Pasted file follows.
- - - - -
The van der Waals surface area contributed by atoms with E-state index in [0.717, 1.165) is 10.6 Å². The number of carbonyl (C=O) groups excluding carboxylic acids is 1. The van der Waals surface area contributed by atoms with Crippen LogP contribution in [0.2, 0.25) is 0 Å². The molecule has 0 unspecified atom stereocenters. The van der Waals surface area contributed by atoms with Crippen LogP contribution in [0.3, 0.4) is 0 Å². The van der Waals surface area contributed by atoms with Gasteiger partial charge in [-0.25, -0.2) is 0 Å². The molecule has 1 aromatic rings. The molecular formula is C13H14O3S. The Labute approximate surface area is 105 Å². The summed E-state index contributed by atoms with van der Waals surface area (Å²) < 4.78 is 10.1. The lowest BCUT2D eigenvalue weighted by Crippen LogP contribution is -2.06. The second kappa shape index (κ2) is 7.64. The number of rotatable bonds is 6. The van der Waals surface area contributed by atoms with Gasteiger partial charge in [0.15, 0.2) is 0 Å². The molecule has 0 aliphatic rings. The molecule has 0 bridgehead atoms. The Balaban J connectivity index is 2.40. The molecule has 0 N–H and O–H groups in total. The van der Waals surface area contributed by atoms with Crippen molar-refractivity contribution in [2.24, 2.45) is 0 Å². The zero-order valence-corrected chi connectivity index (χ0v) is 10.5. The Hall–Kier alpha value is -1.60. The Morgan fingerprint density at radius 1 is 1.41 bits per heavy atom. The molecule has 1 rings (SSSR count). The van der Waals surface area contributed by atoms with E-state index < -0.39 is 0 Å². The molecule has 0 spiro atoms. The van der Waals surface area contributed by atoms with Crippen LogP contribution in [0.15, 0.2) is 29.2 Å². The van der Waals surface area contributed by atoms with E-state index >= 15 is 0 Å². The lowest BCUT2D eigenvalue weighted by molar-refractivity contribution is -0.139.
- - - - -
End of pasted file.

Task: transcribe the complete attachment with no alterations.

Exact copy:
The van der Waals surface area contributed by atoms with E-state index in [0.717, 1.165) is 10.6 Å². The number of carbonyl (C=O) groups excluding carboxylic acids is 1. The van der Waals surface area contributed by atoms with Crippen LogP contribution in [0.2, 0.25) is 0 Å². The molecule has 0 unspecified atom stereocenters. The van der Waals surface area contributed by atoms with Crippen LogP contribution in [0.3, 0.4) is 0 Å². The van der Waals surface area contributed by atoms with Gasteiger partial charge in [-0.25, -0.2) is 0 Å². The molecule has 1 aromatic rings. The molecular formula is C13H14O3S. The Labute approximate surface area is 105 Å². The summed E-state index contributed by atoms with van der Waals surface area (Å²) < 4.78 is 10.1. The lowest BCUT2D eigenvalue weighted by Crippen LogP contribution is -2.06. The second kappa shape index (κ2) is 7.64. The number of rotatable bonds is 6. The van der Waals surface area contributed by atoms with Gasteiger partial charge in [0.15, 0.2) is 0 Å². The molecule has 0 aliphatic rings. The molecule has 0 bridgehead atoms. The Balaban J connectivity index is 2.40. The molecule has 0 N–H and O–H groups in total. The van der Waals surface area contributed by atoms with Crippen molar-refractivity contribution in [2.24, 2.45) is 0 Å². The zero-order valence-corrected chi connectivity index (χ0v) is 10.5. The Hall–Kier alpha value is -1.60. The Morgan fingerprint density at radius 1 is 1.41 bits per heavy atom. The molecule has 1 rings (SSSR count). The van der Waals surface area contributed by atoms with E-state index < -0.39 is 0 Å². The molecule has 0 spiro atoms. The van der Waals surface area contributed by atoms with Crippen LogP contribution in [0.15, 0.2) is 29.2 Å². The van der Waals surface area contributed by atoms with E-state index >= 15 is 0 Å². The lowest BCUT2D eigenvalue weighted by molar-refractivity contribution is -0.139.